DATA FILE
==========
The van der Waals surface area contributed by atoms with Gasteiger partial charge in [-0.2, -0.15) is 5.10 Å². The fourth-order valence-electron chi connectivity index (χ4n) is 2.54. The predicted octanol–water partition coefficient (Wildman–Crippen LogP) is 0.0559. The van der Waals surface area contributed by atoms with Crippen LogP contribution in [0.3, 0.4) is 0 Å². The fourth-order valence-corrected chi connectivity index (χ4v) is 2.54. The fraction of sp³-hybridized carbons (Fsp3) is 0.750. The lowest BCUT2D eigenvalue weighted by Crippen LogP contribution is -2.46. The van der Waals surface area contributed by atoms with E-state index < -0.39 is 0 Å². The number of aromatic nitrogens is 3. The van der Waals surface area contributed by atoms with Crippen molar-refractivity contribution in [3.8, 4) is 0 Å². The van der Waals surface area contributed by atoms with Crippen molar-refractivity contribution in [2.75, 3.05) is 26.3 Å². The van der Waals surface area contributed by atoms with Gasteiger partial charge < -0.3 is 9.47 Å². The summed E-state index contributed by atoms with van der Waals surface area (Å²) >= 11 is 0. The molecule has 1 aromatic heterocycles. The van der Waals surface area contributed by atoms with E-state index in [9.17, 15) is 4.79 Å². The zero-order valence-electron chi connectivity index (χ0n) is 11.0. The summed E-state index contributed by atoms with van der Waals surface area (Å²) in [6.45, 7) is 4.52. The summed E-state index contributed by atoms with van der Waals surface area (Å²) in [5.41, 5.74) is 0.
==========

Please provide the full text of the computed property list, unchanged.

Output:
The van der Waals surface area contributed by atoms with Gasteiger partial charge in [-0.2, -0.15) is 5.10 Å². The fourth-order valence-electron chi connectivity index (χ4n) is 2.54. The predicted octanol–water partition coefficient (Wildman–Crippen LogP) is 0.0559. The van der Waals surface area contributed by atoms with Crippen LogP contribution in [0.3, 0.4) is 0 Å². The fourth-order valence-corrected chi connectivity index (χ4v) is 2.54. The fraction of sp³-hybridized carbons (Fsp3) is 0.750. The lowest BCUT2D eigenvalue weighted by Crippen LogP contribution is -2.46. The van der Waals surface area contributed by atoms with E-state index < -0.39 is 0 Å². The number of aromatic nitrogens is 3. The van der Waals surface area contributed by atoms with Crippen molar-refractivity contribution in [3.8, 4) is 0 Å². The van der Waals surface area contributed by atoms with Crippen molar-refractivity contribution in [2.75, 3.05) is 26.3 Å². The van der Waals surface area contributed by atoms with Gasteiger partial charge < -0.3 is 9.47 Å². The summed E-state index contributed by atoms with van der Waals surface area (Å²) >= 11 is 0. The molecule has 1 aromatic heterocycles. The van der Waals surface area contributed by atoms with E-state index in [9.17, 15) is 4.79 Å². The zero-order valence-electron chi connectivity index (χ0n) is 11.0. The summed E-state index contributed by atoms with van der Waals surface area (Å²) in [6.45, 7) is 4.52. The summed E-state index contributed by atoms with van der Waals surface area (Å²) in [5.41, 5.74) is 0.